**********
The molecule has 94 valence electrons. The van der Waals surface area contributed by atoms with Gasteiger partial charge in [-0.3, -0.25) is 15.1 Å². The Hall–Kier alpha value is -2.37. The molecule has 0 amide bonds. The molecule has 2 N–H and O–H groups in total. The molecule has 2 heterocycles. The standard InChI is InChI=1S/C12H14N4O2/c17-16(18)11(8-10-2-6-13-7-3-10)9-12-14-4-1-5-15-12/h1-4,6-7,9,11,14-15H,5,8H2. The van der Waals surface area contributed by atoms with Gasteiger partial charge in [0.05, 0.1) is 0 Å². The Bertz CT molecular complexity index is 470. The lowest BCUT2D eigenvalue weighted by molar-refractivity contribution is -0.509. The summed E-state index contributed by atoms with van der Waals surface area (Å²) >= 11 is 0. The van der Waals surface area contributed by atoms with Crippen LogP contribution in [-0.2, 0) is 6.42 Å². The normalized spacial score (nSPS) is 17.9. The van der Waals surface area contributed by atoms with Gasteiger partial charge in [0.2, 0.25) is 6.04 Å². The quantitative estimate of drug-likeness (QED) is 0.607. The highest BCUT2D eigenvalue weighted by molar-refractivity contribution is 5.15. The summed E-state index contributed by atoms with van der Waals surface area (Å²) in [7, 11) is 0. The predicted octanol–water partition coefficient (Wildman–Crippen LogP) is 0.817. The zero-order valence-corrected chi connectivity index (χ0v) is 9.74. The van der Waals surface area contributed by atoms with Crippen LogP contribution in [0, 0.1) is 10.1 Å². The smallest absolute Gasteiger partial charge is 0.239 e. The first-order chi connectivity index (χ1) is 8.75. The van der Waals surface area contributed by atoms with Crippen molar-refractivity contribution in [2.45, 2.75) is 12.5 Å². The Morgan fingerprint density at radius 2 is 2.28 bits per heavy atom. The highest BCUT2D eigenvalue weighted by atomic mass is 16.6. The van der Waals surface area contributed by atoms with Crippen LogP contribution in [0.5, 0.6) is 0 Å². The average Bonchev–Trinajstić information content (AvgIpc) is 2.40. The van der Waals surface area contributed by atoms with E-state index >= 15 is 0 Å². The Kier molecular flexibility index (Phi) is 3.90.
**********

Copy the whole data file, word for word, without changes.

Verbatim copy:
The molecule has 94 valence electrons. The van der Waals surface area contributed by atoms with Gasteiger partial charge in [-0.3, -0.25) is 15.1 Å². The Hall–Kier alpha value is -2.37. The molecule has 0 amide bonds. The molecule has 2 N–H and O–H groups in total. The molecule has 2 heterocycles. The standard InChI is InChI=1S/C12H14N4O2/c17-16(18)11(8-10-2-6-13-7-3-10)9-12-14-4-1-5-15-12/h1-4,6-7,9,11,14-15H,5,8H2. The van der Waals surface area contributed by atoms with Gasteiger partial charge in [0.05, 0.1) is 0 Å². The Bertz CT molecular complexity index is 470. The lowest BCUT2D eigenvalue weighted by molar-refractivity contribution is -0.509. The summed E-state index contributed by atoms with van der Waals surface area (Å²) >= 11 is 0. The van der Waals surface area contributed by atoms with Crippen LogP contribution in [-0.2, 0) is 6.42 Å². The normalized spacial score (nSPS) is 17.9. The van der Waals surface area contributed by atoms with Gasteiger partial charge in [0.2, 0.25) is 6.04 Å². The quantitative estimate of drug-likeness (QED) is 0.607. The highest BCUT2D eigenvalue weighted by molar-refractivity contribution is 5.15. The summed E-state index contributed by atoms with van der Waals surface area (Å²) in [7, 11) is 0. The predicted octanol–water partition coefficient (Wildman–Crippen LogP) is 0.817. The zero-order valence-corrected chi connectivity index (χ0v) is 9.74. The van der Waals surface area contributed by atoms with Crippen LogP contribution in [0, 0.1) is 10.1 Å². The smallest absolute Gasteiger partial charge is 0.239 e. The first-order chi connectivity index (χ1) is 8.75. The van der Waals surface area contributed by atoms with Crippen molar-refractivity contribution in [2.45, 2.75) is 12.5 Å². The Morgan fingerprint density at radius 2 is 2.28 bits per heavy atom. The highest BCUT2D eigenvalue weighted by atomic mass is 16.6. The van der Waals surface area contributed by atoms with Crippen LogP contribution in [0.5, 0.6) is 0 Å². The average Bonchev–Trinajstić information content (AvgIpc) is 2.40. The van der Waals surface area contributed by atoms with E-state index >= 15 is 0 Å². The Kier molecular flexibility index (Phi) is 3.90.